The True Cost of Song-driven Worship
Mark 6:3 NKJV
Is this not the carpenter…?
The image of Jesus working away in the carpenter’s shop is a rich one. It provides so many points of human contact with Him.
- He was a skilled craftsman, just as we are each called to a craft to use in service to Him and to a hurting humanity.
- After the death of Joseph, He was the head of the family and a businessman in the village of Nazareth.
- We can be sure He did good work just as He still does today as the Carpenter of Souls.
His years of craftsmanship in the carpenter’s shop provide the real-world basis of His teaching and miracle-working ministry so obviously rooted in the world of the spirit. The question, quoted above by Mark, came from the people with whom He had done business in that carpenter’s shop. When He claimed to be Messiah in their synagogue, this was their response:
Mark 6:2-4 NKJV
“Where did this Man get these things? And what wisdom is this which is given to Him, that such mighty works are performed by His hands! Is this not the carpenter, the Son of Mary, and brother of James, Joses, Judas, and Simon? And are not His sisters here with us?” So they were offended at Him. But Jesus said to them, “A prophet is not without honor except in his own country, among his own relatives, and in his own house.”
The people He had served in His own town were willing to do business with Him as a carpenter but not as a healer, deliverer, and teacher. The blind people went home still in darkness, the deaf in even deeper silence as the crippled hobbled along home, and the demon-infested ones found no peace.
Just as Jesus was a craftsman dealing with tools and wood, we worship leaders are craftspeople dealing with songs, prayers, and scriptures, the tools and base materials of worship. Just as Jesus could skillfully select pieces of wood and fit them together into useful items of daily living, we select songs and fit them together into liturgies—sets of songs for people to sing to each other and to God. Just as His skill was both useful and beautiful, so must ours be. We have two jobs to do:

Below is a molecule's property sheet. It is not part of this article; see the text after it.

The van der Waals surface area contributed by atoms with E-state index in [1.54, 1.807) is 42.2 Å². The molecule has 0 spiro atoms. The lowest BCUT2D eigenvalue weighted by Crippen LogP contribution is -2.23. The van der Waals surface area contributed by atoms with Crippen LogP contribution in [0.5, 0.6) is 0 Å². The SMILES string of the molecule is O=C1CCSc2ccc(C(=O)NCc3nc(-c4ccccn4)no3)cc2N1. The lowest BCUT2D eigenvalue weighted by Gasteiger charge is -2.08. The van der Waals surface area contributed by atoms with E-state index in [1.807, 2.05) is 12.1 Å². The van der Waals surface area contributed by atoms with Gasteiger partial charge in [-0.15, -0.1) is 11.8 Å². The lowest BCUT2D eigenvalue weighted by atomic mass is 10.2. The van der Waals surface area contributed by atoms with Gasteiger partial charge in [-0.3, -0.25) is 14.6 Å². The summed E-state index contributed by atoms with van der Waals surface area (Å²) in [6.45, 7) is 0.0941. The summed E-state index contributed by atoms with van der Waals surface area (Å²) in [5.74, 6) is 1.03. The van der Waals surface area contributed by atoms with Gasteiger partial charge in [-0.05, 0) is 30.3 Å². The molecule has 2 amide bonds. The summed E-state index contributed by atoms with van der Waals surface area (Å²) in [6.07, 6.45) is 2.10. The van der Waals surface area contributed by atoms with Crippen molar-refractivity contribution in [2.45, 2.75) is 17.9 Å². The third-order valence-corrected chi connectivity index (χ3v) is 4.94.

- Find the right songs, and
- Fit them together well.
No matter how technology develops and no matter how the songs change, these two craft points remain.
What is Song-Driven Worship?
We often hear it said, “Worship is not music.” It is true and always has been true. The first book of worship is the Book of Psalms and all we have left of it after all these centuries is the lyrical content; the music has long since passed out of existence. What, then, is the relationship between songs and worship? This is a vast subject, but it can be said without oversimplification that songs are the temporary tools we use to do the work of worship. The work of worship can be summarized as praise, worship, prayer, testimony, and the proclamation of the Word of God. This work serves to honor God, unify the People of God and perpetuate eternal truth.
The songs of worship become precious to the worshipers and, as the music of the cultures change, worshipers often resist those changes. Sometimes this affection for worship songs develops into what we call “worship wars.” These unfortunate, unwise conflicts are often the result of song-driven worship, that is, worship in which the songs are the primary element. The tools of worship have become more influential than the work of worship. Worship leaders must learn the difference between the tools and the work. The work is the mission of the Holy Spirit in the world, to exalt Jesus, to edify the church, and to move decently and in order. This work is eternal and unchanging. The tools we use to do the work are temporary. This knowledge is at the heart of the worship leaders’ craft. When we treat changing things as if they are eternal and eternal things as if they were temporary, we are headed for trouble.
Developing Your Craft